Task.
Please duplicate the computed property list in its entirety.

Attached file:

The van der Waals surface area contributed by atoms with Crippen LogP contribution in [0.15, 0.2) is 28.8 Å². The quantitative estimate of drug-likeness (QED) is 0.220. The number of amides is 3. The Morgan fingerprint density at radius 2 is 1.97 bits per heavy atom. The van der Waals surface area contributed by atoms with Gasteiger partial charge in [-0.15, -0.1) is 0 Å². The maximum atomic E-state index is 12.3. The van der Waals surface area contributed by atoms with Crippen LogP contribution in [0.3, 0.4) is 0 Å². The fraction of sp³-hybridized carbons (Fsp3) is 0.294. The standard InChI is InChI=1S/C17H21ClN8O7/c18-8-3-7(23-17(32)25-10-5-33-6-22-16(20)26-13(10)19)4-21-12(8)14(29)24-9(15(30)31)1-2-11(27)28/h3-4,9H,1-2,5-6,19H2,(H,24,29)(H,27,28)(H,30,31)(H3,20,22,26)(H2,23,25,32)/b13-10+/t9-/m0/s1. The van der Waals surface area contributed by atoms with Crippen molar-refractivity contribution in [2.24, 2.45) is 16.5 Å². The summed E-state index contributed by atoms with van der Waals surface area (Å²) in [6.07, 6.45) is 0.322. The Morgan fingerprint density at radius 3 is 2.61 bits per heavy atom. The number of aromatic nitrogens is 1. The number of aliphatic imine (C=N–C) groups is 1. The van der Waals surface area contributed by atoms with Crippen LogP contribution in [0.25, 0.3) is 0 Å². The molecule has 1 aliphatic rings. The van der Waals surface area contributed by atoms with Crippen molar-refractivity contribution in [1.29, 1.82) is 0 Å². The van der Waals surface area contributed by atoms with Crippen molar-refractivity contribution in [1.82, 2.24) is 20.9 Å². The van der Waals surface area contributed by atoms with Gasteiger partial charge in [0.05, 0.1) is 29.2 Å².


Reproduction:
The van der Waals surface area contributed by atoms with Crippen LogP contribution in [0.15, 0.2) is 28.8 Å². The quantitative estimate of drug-likeness (QED) is 0.220. The number of amides is 3. The Morgan fingerprint density at radius 2 is 1.97 bits per heavy atom. The van der Waals surface area contributed by atoms with Gasteiger partial charge in [-0.15, -0.1) is 0 Å². The maximum atomic E-state index is 12.3. The van der Waals surface area contributed by atoms with Crippen LogP contribution in [0.3, 0.4) is 0 Å². The fraction of sp³-hybridized carbons (Fsp3) is 0.294. The standard InChI is InChI=1S/C17H21ClN8O7/c18-8-3-7(23-17(32)25-10-5-33-6-22-16(20)26-13(10)19)4-21-12(8)14(29)24-9(15(30)31)1-2-11(27)28/h3-4,9H,1-2,5-6,19H2,(H,24,29)(H,27,28)(H,30,31)(H3,20,22,26)(H2,23,25,32)/b13-10+/t9-/m0/s1. The van der Waals surface area contributed by atoms with Crippen molar-refractivity contribution in [2.24, 2.45) is 16.5 Å². The summed E-state index contributed by atoms with van der Waals surface area (Å²) in [6.07, 6.45) is 0.322. The Morgan fingerprint density at radius 3 is 2.61 bits per heavy atom. The number of aromatic nitrogens is 1. The number of aliphatic imine (C=N–C) groups is 1. The van der Waals surface area contributed by atoms with Crippen LogP contribution in [0.25, 0.3) is 0 Å². The molecule has 1 aliphatic rings. The van der Waals surface area contributed by atoms with Crippen molar-refractivity contribution in [1.29, 1.82) is 0 Å². The van der Waals surface area contributed by atoms with Crippen molar-refractivity contribution in [1.82, 2.24) is 20.9 Å². The van der Waals surface area contributed by atoms with Gasteiger partial charge in [0.05, 0.1) is 29.2 Å².